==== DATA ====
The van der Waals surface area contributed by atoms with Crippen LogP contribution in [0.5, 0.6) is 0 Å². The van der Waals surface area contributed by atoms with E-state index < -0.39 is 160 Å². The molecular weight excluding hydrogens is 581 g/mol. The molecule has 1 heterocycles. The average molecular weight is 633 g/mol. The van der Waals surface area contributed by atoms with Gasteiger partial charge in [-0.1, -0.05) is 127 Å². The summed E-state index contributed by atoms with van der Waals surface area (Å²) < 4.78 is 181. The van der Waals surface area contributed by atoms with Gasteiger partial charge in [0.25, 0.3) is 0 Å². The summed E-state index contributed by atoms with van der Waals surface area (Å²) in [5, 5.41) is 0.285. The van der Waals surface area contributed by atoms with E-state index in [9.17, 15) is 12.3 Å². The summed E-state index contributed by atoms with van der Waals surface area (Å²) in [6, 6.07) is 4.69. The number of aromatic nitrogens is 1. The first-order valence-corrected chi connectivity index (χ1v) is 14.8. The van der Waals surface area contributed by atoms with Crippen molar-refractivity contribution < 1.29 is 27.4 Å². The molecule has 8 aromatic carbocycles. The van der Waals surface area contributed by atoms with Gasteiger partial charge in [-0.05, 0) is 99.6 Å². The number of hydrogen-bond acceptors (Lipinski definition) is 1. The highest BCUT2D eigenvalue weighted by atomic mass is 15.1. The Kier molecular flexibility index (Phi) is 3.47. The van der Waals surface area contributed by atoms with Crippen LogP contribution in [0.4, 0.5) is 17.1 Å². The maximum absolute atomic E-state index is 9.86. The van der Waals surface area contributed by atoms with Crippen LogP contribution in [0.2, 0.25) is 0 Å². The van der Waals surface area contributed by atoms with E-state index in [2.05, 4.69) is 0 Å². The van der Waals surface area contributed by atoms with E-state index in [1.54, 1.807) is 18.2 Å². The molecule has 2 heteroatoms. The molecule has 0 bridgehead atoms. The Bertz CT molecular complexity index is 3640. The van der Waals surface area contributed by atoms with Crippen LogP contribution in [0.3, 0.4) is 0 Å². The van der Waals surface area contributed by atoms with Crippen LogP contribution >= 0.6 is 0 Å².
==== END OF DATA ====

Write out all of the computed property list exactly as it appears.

The van der Waals surface area contributed by atoms with Crippen LogP contribution in [0.5, 0.6) is 0 Å². The van der Waals surface area contributed by atoms with E-state index < -0.39 is 160 Å². The molecular weight excluding hydrogens is 581 g/mol. The molecule has 1 heterocycles. The average molecular weight is 633 g/mol. The van der Waals surface area contributed by atoms with Gasteiger partial charge in [-0.1, -0.05) is 127 Å². The summed E-state index contributed by atoms with van der Waals surface area (Å²) < 4.78 is 181. The van der Waals surface area contributed by atoms with Gasteiger partial charge in [0.25, 0.3) is 0 Å². The summed E-state index contributed by atoms with van der Waals surface area (Å²) in [5, 5.41) is 0.285. The van der Waals surface area contributed by atoms with E-state index in [9.17, 15) is 12.3 Å². The summed E-state index contributed by atoms with van der Waals surface area (Å²) in [6, 6.07) is 4.69. The number of aromatic nitrogens is 1. The first-order valence-corrected chi connectivity index (χ1v) is 14.8. The van der Waals surface area contributed by atoms with Crippen molar-refractivity contribution < 1.29 is 27.4 Å². The molecule has 8 aromatic carbocycles. The van der Waals surface area contributed by atoms with Gasteiger partial charge in [-0.05, 0) is 99.6 Å². The number of hydrogen-bond acceptors (Lipinski definition) is 1. The highest BCUT2D eigenvalue weighted by atomic mass is 15.1. The Kier molecular flexibility index (Phi) is 3.47. The van der Waals surface area contributed by atoms with Crippen LogP contribution in [0.4, 0.5) is 17.1 Å². The maximum absolute atomic E-state index is 9.86. The van der Waals surface area contributed by atoms with Crippen LogP contribution in [0.2, 0.25) is 0 Å². The van der Waals surface area contributed by atoms with E-state index in [2.05, 4.69) is 0 Å². The van der Waals surface area contributed by atoms with E-state index in [1.54, 1.807) is 18.2 Å². The molecule has 2 heteroatoms. The molecule has 0 bridgehead atoms. The Bertz CT molecular complexity index is 3640. The van der Waals surface area contributed by atoms with Crippen LogP contribution in [0.3, 0.4) is 0 Å². The van der Waals surface area contributed by atoms with Crippen LogP contribution >= 0.6 is 0 Å².